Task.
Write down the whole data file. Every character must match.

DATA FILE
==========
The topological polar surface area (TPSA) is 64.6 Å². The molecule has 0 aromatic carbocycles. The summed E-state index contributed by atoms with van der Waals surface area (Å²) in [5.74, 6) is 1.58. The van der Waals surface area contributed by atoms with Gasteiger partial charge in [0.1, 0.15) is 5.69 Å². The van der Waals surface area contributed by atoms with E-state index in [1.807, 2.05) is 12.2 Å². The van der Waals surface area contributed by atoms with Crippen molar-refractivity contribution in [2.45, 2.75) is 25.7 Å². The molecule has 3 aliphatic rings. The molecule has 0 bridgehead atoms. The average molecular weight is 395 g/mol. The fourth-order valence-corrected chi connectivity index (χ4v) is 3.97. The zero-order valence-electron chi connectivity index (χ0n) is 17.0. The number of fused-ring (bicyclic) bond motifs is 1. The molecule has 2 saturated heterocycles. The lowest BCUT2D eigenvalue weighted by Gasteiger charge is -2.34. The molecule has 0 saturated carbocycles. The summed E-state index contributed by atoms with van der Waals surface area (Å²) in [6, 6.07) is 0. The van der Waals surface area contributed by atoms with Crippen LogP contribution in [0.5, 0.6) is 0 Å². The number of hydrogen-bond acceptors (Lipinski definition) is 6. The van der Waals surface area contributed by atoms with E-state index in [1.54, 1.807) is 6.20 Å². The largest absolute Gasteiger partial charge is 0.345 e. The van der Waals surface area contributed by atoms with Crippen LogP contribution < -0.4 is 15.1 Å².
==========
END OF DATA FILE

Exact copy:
The topological polar surface area (TPSA) is 64.6 Å². The molecule has 0 aromatic carbocycles. The summed E-state index contributed by atoms with van der Waals surface area (Å²) in [5.74, 6) is 1.58. The van der Waals surface area contributed by atoms with Gasteiger partial charge in [0.1, 0.15) is 5.69 Å². The van der Waals surface area contributed by atoms with E-state index in [1.807, 2.05) is 12.2 Å². The van der Waals surface area contributed by atoms with Crippen molar-refractivity contribution in [2.45, 2.75) is 25.7 Å². The molecule has 3 aliphatic rings. The molecule has 0 bridgehead atoms. The average molecular weight is 395 g/mol. The fourth-order valence-corrected chi connectivity index (χ4v) is 3.97. The zero-order valence-electron chi connectivity index (χ0n) is 17.0. The number of fused-ring (bicyclic) bond motifs is 1. The molecule has 2 saturated heterocycles. The lowest BCUT2D eigenvalue weighted by Gasteiger charge is -2.34. The molecule has 0 saturated carbocycles. The summed E-state index contributed by atoms with van der Waals surface area (Å²) in [6, 6.07) is 0. The van der Waals surface area contributed by atoms with Crippen LogP contribution in [0.5, 0.6) is 0 Å². The number of hydrogen-bond acceptors (Lipinski definition) is 6. The van der Waals surface area contributed by atoms with E-state index in [1.54, 1.807) is 6.20 Å². The largest absolute Gasteiger partial charge is 0.345 e. The van der Waals surface area contributed by atoms with Crippen LogP contribution < -0.4 is 15.1 Å².